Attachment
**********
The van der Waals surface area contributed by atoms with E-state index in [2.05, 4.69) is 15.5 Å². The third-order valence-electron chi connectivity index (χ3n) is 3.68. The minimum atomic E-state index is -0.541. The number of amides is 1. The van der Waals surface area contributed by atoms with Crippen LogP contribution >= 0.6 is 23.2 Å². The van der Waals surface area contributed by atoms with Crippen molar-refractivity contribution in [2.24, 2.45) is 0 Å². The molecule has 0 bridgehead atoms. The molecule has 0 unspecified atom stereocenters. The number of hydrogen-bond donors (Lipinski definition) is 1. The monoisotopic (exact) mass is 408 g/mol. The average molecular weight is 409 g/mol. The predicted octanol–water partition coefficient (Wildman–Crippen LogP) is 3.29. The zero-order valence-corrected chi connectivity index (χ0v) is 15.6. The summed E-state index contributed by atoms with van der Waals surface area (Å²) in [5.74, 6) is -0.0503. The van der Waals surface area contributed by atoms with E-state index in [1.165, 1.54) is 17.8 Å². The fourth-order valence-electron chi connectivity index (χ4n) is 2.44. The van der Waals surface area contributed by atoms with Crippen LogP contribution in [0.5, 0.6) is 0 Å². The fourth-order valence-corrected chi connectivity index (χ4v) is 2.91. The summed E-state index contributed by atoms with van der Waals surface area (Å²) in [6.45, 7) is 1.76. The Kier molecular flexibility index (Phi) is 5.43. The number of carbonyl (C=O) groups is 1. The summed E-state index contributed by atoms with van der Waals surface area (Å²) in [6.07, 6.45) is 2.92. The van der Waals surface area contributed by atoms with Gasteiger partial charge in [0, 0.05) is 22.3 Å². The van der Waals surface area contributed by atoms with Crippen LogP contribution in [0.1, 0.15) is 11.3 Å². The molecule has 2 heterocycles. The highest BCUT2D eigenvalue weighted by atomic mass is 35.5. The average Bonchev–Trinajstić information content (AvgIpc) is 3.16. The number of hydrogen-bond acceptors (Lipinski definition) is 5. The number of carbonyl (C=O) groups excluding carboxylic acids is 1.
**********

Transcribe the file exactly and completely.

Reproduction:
The van der Waals surface area contributed by atoms with E-state index in [2.05, 4.69) is 15.5 Å². The third-order valence-electron chi connectivity index (χ3n) is 3.68. The minimum atomic E-state index is -0.541. The number of amides is 1. The van der Waals surface area contributed by atoms with Crippen LogP contribution >= 0.6 is 23.2 Å². The van der Waals surface area contributed by atoms with Crippen molar-refractivity contribution in [2.24, 2.45) is 0 Å². The molecule has 0 bridgehead atoms. The molecule has 0 unspecified atom stereocenters. The number of hydrogen-bond donors (Lipinski definition) is 1. The monoisotopic (exact) mass is 408 g/mol. The average molecular weight is 409 g/mol. The predicted octanol–water partition coefficient (Wildman–Crippen LogP) is 3.29. The zero-order valence-corrected chi connectivity index (χ0v) is 15.6. The summed E-state index contributed by atoms with van der Waals surface area (Å²) in [5.74, 6) is -0.0503. The van der Waals surface area contributed by atoms with E-state index in [1.165, 1.54) is 17.8 Å². The fourth-order valence-electron chi connectivity index (χ4n) is 2.44. The van der Waals surface area contributed by atoms with Crippen LogP contribution in [0.5, 0.6) is 0 Å². The fourth-order valence-corrected chi connectivity index (χ4v) is 2.91. The summed E-state index contributed by atoms with van der Waals surface area (Å²) in [6.45, 7) is 1.76. The Kier molecular flexibility index (Phi) is 5.43. The number of carbonyl (C=O) groups is 1. The summed E-state index contributed by atoms with van der Waals surface area (Å²) in [6.07, 6.45) is 2.92. The van der Waals surface area contributed by atoms with Gasteiger partial charge in [0, 0.05) is 22.3 Å². The van der Waals surface area contributed by atoms with Crippen LogP contribution in [0.1, 0.15) is 11.3 Å². The molecule has 2 heterocycles. The highest BCUT2D eigenvalue weighted by atomic mass is 35.5. The average Bonchev–Trinajstić information content (AvgIpc) is 3.16. The number of hydrogen-bond acceptors (Lipinski definition) is 5. The number of carbonyl (C=O) groups excluding carboxylic acids is 1.